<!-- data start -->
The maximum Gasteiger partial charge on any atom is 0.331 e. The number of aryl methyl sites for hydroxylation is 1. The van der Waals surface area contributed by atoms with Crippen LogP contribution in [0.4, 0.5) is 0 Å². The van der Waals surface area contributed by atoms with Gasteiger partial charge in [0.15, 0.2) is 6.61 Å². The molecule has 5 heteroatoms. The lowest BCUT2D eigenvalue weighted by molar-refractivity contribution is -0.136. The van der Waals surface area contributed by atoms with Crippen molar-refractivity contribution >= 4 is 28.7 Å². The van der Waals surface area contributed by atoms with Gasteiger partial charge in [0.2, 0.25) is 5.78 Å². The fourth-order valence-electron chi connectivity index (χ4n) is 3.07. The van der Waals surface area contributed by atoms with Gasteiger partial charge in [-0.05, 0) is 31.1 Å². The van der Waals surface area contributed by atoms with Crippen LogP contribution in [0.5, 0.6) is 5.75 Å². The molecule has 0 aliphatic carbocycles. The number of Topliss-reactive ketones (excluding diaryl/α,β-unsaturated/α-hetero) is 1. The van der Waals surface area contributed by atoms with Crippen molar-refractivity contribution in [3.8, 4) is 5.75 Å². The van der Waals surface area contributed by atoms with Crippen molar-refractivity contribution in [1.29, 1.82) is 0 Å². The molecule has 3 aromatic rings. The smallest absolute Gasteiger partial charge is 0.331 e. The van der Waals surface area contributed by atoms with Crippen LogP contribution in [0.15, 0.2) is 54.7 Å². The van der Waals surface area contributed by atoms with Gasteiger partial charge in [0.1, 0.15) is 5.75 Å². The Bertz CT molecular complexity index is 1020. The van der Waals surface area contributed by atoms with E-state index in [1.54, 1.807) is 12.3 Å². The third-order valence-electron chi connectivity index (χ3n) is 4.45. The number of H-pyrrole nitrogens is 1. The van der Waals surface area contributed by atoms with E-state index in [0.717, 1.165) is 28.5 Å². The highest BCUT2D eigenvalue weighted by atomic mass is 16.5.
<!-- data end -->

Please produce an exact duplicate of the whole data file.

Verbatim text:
The maximum Gasteiger partial charge on any atom is 0.331 e. The number of aryl methyl sites for hydroxylation is 1. The van der Waals surface area contributed by atoms with Crippen LogP contribution in [0.4, 0.5) is 0 Å². The van der Waals surface area contributed by atoms with Gasteiger partial charge in [0.15, 0.2) is 6.61 Å². The molecule has 5 heteroatoms. The lowest BCUT2D eigenvalue weighted by molar-refractivity contribution is -0.136. The van der Waals surface area contributed by atoms with Crippen molar-refractivity contribution >= 4 is 28.7 Å². The van der Waals surface area contributed by atoms with Gasteiger partial charge in [0.2, 0.25) is 5.78 Å². The fourth-order valence-electron chi connectivity index (χ4n) is 3.07. The van der Waals surface area contributed by atoms with Gasteiger partial charge in [-0.05, 0) is 31.1 Å². The van der Waals surface area contributed by atoms with Crippen LogP contribution in [0.5, 0.6) is 5.75 Å². The molecule has 0 aliphatic carbocycles. The number of Topliss-reactive ketones (excluding diaryl/α,β-unsaturated/α-hetero) is 1. The van der Waals surface area contributed by atoms with Crippen molar-refractivity contribution in [3.8, 4) is 5.75 Å². The van der Waals surface area contributed by atoms with Crippen molar-refractivity contribution in [1.29, 1.82) is 0 Å². The molecule has 3 aromatic rings. The smallest absolute Gasteiger partial charge is 0.331 e. The van der Waals surface area contributed by atoms with Crippen LogP contribution in [0.15, 0.2) is 54.7 Å². The van der Waals surface area contributed by atoms with Gasteiger partial charge in [0.1, 0.15) is 5.75 Å². The Bertz CT molecular complexity index is 1020. The van der Waals surface area contributed by atoms with E-state index in [1.54, 1.807) is 12.3 Å². The third-order valence-electron chi connectivity index (χ3n) is 4.45. The number of H-pyrrole nitrogens is 1. The van der Waals surface area contributed by atoms with E-state index in [0.717, 1.165) is 28.5 Å². The highest BCUT2D eigenvalue weighted by atomic mass is 16.5.